Fed’s Powell sets stage for interest rate cut
Walser Wealth Management CEO Rebecca Walser on Sen. Elizabeth Warren reintroducing a bill requiring corporations to disclose their exposure to climate-related risks, Federal Reserve Chair Jerome Powell’s second day of testimony on Capitol Hill and the state of the markets.
During a two-day appearance on Capitol Hill this week, Federal Reserve Chairman Jerome Powell signaled that, in the face of growing uncertainties, policymakers at the U.S. central bank are prepared to lower interest rates at the upcoming July meeting.
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Although Wall Street was already pricing in a 100 percent chance of easier monetary policy, the news still sent stocks soaring, with the Nasdaq Composite notching a record high.
"It appears that uncertainties around trade tensions and concerns about the strength of the global economy continue to weigh on the U.S. economic outlook. Inflation pressures remain muted," Powell said in prepared remarks before the House Financial Services Committee.
Now, the only question is: By how much will the Fed lower borrowing costs at their Federal Open Market Committee meeting at the end of the month?
Powell dodged a question about what economic factors would necessitate a deep rate cut, only saying that policymakers look at a broad range of data when making decisions about monetary policy. Still, the idea of a 50-basis point cut has taken hold.
The CME’s FedWatch Tool, which analyzes the probability of rate moves for upcoming Fed meetings, is currently forecasting a 78.6 percent chance of a 25 basis point cut, lowering the benchmark federal funds range between 2.00 percent and 2.25 percent. Meanwhile, about 21.4 percent of traders are pricing in a 50 basis point cut, which would drop borrowing costs between 1.75 percent and 2.00 percent.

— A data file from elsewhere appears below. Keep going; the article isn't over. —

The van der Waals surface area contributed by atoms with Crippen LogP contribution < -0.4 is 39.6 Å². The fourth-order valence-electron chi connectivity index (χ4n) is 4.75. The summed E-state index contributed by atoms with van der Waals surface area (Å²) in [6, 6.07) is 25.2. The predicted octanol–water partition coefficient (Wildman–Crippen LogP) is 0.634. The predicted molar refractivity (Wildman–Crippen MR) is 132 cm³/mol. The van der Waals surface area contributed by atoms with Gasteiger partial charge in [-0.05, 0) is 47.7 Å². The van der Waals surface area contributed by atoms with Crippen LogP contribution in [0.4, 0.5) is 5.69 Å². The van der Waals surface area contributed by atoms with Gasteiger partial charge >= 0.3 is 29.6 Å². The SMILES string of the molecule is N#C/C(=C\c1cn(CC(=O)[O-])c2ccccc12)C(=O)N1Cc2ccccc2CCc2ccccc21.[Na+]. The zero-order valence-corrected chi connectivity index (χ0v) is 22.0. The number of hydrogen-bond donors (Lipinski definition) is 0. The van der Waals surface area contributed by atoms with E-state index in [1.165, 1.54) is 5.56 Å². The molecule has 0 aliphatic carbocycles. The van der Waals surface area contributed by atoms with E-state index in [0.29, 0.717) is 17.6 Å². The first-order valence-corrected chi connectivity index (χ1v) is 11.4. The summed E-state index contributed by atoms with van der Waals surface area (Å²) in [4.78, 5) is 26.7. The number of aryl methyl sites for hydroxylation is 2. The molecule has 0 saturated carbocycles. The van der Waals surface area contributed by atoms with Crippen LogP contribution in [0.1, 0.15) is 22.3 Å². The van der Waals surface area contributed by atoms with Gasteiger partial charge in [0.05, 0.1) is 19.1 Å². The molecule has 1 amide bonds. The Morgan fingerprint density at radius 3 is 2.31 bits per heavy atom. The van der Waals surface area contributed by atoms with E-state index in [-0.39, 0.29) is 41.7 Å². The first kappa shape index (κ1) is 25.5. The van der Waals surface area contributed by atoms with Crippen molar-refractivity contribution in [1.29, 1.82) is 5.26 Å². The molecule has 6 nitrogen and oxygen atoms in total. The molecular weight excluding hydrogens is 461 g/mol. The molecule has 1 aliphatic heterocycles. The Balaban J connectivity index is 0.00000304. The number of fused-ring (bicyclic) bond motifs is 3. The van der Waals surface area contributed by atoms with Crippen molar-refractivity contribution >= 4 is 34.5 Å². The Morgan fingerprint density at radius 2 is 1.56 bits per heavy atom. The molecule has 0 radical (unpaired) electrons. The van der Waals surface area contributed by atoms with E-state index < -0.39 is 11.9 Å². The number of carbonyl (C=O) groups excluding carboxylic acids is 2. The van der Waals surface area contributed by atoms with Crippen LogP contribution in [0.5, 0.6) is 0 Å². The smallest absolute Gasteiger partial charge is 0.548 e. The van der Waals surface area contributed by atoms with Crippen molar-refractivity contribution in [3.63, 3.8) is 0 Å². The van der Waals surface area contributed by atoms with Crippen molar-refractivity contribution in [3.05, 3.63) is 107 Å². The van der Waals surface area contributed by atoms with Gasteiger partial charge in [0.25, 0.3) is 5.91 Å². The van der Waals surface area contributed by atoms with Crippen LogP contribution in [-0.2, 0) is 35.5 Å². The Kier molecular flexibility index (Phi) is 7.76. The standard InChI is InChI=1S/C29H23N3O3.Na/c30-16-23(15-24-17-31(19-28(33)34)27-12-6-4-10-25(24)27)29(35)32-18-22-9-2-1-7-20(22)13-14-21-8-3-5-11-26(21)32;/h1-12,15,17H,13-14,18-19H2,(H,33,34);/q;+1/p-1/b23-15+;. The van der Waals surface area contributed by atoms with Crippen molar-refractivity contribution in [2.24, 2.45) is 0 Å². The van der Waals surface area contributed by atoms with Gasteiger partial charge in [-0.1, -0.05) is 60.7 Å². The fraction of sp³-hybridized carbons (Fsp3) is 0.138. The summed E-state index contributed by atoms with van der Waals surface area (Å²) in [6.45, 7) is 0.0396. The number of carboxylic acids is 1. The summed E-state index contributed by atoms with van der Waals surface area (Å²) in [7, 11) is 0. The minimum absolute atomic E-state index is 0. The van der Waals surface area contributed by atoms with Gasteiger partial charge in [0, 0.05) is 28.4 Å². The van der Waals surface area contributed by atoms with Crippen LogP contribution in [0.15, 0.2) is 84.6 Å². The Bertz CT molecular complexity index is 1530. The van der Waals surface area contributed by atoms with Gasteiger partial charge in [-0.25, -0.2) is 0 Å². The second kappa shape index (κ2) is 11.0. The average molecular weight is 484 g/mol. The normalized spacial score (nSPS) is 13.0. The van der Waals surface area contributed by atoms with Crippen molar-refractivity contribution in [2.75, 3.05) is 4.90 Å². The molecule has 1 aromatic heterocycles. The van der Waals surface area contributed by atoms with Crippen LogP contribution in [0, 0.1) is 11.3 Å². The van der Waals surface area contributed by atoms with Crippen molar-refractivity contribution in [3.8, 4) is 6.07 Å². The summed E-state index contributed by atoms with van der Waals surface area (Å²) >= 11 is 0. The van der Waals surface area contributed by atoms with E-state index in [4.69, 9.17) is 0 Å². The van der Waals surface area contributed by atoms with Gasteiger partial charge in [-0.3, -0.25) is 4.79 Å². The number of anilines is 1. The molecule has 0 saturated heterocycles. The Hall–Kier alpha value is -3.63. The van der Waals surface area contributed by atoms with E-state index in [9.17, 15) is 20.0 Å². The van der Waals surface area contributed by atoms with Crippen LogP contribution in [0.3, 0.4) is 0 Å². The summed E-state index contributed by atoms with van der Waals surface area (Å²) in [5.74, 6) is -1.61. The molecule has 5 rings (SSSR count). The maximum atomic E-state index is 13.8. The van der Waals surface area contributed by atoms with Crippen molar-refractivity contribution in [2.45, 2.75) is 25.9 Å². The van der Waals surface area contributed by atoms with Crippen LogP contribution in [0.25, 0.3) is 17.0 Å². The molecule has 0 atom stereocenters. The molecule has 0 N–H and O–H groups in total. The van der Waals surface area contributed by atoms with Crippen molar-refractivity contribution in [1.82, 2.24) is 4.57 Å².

At 2.25 percent and 2.50 percent, the interbank lending rate is the highest in decades, but remains low by historical standards.
A study conducted by LPL Financial Research revealed that steep rate cuts generally occur around recessions. For instance, since 1990, the Fed has cut rates by 50 basis points or more 18 times; only seven of those cuts took place in the midst of an economic expansion, but six of those seven were in the one-year period before or after a recession ended.
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“Inflation is low, and the yield curve is indicating that monetary policy may be too tight for the uncertain trade environment,” John Lynch, LPL Research chief investment strategist, said. “Economic fundamentals are still sound, so we view any Fed cuts at this point as a course correction, not a reaction to recessionary signals.”
Plus, the Fed ultimately remains data dependent — and while growth is softening slightly, “U.S. data appear to show low odds of a recession in the near term.”
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